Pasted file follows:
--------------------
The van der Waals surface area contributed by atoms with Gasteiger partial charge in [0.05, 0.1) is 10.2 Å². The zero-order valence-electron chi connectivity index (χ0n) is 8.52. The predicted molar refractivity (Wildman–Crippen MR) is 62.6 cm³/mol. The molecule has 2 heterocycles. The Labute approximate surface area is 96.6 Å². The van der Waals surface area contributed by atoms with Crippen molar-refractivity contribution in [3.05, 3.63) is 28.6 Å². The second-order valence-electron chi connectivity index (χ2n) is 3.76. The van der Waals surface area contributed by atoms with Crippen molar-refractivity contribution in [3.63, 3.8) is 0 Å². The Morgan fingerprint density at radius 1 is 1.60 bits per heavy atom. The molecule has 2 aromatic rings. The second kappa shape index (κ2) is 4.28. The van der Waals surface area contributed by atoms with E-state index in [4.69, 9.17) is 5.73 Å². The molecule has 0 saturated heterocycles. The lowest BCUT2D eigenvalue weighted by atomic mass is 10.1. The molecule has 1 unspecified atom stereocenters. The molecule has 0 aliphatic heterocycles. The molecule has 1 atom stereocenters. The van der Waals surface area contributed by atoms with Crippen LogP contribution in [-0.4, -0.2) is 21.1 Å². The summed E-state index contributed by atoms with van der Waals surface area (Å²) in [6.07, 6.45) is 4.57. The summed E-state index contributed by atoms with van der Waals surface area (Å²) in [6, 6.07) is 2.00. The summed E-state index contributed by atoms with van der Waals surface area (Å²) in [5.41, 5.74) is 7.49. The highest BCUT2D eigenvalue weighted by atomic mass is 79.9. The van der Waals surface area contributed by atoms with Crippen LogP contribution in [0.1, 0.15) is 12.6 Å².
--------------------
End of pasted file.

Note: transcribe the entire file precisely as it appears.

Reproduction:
The van der Waals surface area contributed by atoms with Gasteiger partial charge in [0.05, 0.1) is 10.2 Å². The zero-order valence-electron chi connectivity index (χ0n) is 8.52. The predicted molar refractivity (Wildman–Crippen MR) is 62.6 cm³/mol. The molecule has 2 heterocycles. The Labute approximate surface area is 96.6 Å². The van der Waals surface area contributed by atoms with Crippen molar-refractivity contribution in [3.05, 3.63) is 28.6 Å². The second-order valence-electron chi connectivity index (χ2n) is 3.76. The van der Waals surface area contributed by atoms with Crippen molar-refractivity contribution in [3.63, 3.8) is 0 Å². The Morgan fingerprint density at radius 1 is 1.60 bits per heavy atom. The molecule has 2 aromatic rings. The second kappa shape index (κ2) is 4.28. The van der Waals surface area contributed by atoms with E-state index in [4.69, 9.17) is 5.73 Å². The molecule has 0 saturated heterocycles. The lowest BCUT2D eigenvalue weighted by atomic mass is 10.1. The molecule has 1 unspecified atom stereocenters. The molecule has 0 aliphatic heterocycles. The molecule has 1 atom stereocenters. The van der Waals surface area contributed by atoms with Crippen LogP contribution in [-0.4, -0.2) is 21.1 Å². The summed E-state index contributed by atoms with van der Waals surface area (Å²) in [6.07, 6.45) is 4.57. The summed E-state index contributed by atoms with van der Waals surface area (Å²) in [6, 6.07) is 2.00. The summed E-state index contributed by atoms with van der Waals surface area (Å²) in [5.41, 5.74) is 7.49. The highest BCUT2D eigenvalue weighted by atomic mass is 79.9. The van der Waals surface area contributed by atoms with Crippen LogP contribution in [0.1, 0.15) is 12.6 Å².